The urgency came as Pelosi all but declared victory to another two-year term atop the caucus that she has ruled with a strong grip since her historic elevation to become the first female congressional caucus leader after the 2002 midterm elections.
Until the election results came in, however, Pelosi appeared to be on path to winning another leadership term without any challenge. Ryan, 43, first elected in 2002, was a backbench Democrat with no particular perch of power and not someone whose name came up when other rank-and-file Democrats discussed the next generation of leaders. But the election results have thrown that order upside down and left some lawmakers searching for a completely new face, particularly after the disastrous outcome across the industrial Midwest.
“You can’t fall off the floor,” Ryan said, dismissing some of his colleagues calling for immediate party unity rather than a divisive internal feud. “We don’t have the House. We don’t have the Senate. We don’t have the presidency.
“I mean, we are in the worst shape we have been in since I first got here,” Ryan said, noting that in 2003, Republicans also controlled all levers of power. “This is not fun anymore. This is not fun to wallow in the minority.”
After 14 years as either House speaker or Democratic minority leader, Pelosi has made her share of enemies within the caucus. She had talked about potentially winning back the majority and just weeks before the elections guaranteed a pickup of at least 20 seats that would leave Republican control in the “single digits.” Instead, the Democrats have gained just six seats so far, with one race left outstanding.
Later Wednesday morning Pelosi officially announced her bid for minority leader in a letter to the entire Democratic caucus, declaring she had already won the race: “I am pleased to report the support of more than two-thirds of the Caucus.”
Some of those most resistant to her leadership style are privately wondering whether turning over the reins to an unproven lawmaker is the right call at such a precarious moment.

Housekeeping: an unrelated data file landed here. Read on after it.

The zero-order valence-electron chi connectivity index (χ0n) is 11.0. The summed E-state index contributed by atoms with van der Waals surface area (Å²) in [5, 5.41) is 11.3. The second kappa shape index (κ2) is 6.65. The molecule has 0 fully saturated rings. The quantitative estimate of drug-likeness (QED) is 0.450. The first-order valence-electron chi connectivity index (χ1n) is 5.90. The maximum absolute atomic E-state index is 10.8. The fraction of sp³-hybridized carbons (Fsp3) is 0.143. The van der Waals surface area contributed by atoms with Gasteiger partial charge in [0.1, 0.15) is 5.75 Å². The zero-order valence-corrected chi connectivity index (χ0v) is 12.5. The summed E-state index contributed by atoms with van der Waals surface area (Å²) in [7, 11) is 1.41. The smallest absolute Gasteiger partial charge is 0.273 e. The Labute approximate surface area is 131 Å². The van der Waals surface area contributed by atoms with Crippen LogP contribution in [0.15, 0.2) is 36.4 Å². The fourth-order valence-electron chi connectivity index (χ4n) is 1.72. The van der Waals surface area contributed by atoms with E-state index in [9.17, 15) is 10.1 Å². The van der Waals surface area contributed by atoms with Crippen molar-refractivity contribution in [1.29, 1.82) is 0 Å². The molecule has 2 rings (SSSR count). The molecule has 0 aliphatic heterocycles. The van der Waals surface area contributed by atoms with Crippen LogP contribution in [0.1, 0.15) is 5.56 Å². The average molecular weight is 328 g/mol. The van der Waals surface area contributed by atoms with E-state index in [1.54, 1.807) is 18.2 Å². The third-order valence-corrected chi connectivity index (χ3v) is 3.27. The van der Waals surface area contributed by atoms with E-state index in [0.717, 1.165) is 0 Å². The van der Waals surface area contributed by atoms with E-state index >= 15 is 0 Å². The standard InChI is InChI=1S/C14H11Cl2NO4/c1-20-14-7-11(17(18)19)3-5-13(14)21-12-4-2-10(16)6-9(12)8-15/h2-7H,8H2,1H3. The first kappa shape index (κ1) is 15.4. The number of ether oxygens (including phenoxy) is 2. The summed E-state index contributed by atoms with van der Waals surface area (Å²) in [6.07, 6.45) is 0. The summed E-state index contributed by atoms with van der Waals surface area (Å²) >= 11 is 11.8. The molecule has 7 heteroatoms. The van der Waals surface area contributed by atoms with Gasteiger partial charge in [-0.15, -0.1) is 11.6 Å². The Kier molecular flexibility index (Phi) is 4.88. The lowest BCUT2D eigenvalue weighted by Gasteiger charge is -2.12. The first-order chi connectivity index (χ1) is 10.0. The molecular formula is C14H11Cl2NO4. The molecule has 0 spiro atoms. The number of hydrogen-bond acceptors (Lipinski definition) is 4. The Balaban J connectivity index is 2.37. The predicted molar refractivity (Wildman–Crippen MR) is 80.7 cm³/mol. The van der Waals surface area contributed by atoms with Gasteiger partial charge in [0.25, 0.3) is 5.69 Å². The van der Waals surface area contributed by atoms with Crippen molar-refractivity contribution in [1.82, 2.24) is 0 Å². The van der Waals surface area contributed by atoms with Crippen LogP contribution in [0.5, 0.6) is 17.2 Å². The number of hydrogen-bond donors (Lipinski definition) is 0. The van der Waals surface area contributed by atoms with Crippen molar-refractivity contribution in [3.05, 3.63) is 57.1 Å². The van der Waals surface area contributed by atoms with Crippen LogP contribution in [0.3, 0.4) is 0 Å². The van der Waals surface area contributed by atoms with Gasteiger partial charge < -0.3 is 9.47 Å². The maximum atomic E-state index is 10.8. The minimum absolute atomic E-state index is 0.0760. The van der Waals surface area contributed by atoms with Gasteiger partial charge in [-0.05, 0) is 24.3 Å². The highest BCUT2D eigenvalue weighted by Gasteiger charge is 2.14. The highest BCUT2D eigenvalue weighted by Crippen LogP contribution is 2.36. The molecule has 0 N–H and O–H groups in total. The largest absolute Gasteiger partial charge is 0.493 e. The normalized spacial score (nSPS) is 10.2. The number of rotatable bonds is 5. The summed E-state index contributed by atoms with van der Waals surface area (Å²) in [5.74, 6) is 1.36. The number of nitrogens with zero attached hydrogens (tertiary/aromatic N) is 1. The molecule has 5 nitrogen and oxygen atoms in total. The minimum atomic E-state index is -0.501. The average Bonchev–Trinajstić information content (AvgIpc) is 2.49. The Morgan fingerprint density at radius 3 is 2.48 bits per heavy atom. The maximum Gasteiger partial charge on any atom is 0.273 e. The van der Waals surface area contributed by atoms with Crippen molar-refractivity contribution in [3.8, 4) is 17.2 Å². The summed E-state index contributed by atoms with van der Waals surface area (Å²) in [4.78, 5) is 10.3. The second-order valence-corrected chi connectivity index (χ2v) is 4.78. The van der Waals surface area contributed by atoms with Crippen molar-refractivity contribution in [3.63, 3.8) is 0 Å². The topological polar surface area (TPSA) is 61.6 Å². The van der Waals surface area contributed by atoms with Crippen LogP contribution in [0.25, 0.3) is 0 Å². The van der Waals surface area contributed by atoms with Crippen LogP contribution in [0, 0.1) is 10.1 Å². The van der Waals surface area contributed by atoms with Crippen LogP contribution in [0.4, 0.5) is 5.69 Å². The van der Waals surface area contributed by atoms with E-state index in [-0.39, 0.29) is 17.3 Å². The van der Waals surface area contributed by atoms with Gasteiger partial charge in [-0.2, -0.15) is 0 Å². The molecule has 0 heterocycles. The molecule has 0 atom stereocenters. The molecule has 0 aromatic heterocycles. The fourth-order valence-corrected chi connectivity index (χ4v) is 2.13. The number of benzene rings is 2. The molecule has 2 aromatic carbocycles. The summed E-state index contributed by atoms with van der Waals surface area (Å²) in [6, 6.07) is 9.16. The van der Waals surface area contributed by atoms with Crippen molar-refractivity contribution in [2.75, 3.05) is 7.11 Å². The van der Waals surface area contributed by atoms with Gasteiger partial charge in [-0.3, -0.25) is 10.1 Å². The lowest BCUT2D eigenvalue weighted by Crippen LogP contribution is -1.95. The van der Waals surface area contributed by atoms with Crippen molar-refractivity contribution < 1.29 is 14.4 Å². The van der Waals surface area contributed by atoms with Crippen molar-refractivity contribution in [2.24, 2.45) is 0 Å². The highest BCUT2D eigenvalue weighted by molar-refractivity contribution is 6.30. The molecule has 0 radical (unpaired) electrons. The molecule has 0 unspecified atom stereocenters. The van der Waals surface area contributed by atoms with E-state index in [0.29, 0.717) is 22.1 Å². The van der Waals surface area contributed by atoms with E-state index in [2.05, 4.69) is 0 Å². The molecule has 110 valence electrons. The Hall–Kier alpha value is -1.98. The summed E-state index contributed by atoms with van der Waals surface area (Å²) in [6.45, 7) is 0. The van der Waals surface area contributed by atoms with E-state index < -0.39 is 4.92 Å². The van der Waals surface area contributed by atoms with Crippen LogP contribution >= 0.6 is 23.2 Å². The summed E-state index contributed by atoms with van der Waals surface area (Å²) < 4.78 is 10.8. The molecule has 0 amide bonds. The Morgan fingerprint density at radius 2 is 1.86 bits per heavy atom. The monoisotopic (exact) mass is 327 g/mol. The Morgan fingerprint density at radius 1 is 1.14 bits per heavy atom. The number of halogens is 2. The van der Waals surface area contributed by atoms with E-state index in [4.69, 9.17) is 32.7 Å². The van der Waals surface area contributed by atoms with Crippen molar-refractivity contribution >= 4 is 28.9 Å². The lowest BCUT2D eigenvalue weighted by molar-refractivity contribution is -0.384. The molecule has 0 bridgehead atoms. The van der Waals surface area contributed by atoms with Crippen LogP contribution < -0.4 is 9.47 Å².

Ryan’s consideration of a leadership challenge got a jolt Tuesday when, amid a widespread display of deep disapproval with last week’s results, Pelosi gave in to the caucus and delayed leadership elections that were originally slated for Thursday. That time frame allows for Democrats to have some soul-searching meetings, such as Wednesday’s meeting at the Democratic National Committee to review the election outcomes and a special closed-door huddle Thursday to be held in place of the originally planned leadership elections.
But the end of this week, Congress departs for a Thanksgiving break and isn’t slated to return until the evening of Nov. 29, just ahead the newly scheduled leadership elections. These types of congressional elections are often won and lost on issues of personality and trust, loyalty or long-standing rivalry, and those relationships often need to be determined in face-to-face discussions.
House Democrats met Wednesday morning for a post-election review at Democratic Party campaign headquarters. At the meeting Rep. Ben Ray Lujan (D-N.M.), who headed House Democrats’ campaign arm, downplayed the losses, according to a memo obtained by the Washington Post.
Lujan told members that the Democratic Congressional Campaign Committee protected all but one incumbent but they suffered from a major downdraft from Clinton’s sinking support, according to a copy of the memo. House Democrats had long expected that their success depended on Clinton winning at least 50 percent of the vote in any given congressional district.
Ryan acknowledged that one idea under consideration is running a ticket of Democrats from across the ideological spectrum of the caucus that might also include groups from the Congressional Hispanic Caucus and the Congressional Black Caucus. Such a move would try to reassure those key groups that the Ryan movement wasn’t meant solely as a way to placate white working-class voters in the Rust Belt.
“Those discussions are happening now,” he said.
His own district in eastern Ohio, anchored around the much-fabled former manufacturing center of Youngstown, was the location of one of the more significant shifts in voters’ feelings toward the party. While Mahoning County still tilted toward the Democratic ticket, it shifted hard right.
In the 2012 election, President Obama won Mahoning County with 63 percent of the vote, with about 75,000 total votes. Four years later, Hillary Clinton barely won, receiving 50 percent to Donald Trump’s 47 percent, and she got almost 20,000 fewer votes than Obama did.
“A lot of them went to Trump. His economic message resonated,” Ryan said of the drop-off for Clinton.
Ryan said he plans to spend Wednesday in long discussions with other Democrats before making his final decision, but he said one certainty was that the party would have a deeper conversation about its disappointing results last week.
“The party is strong enough to handle a major family discussion,” he said.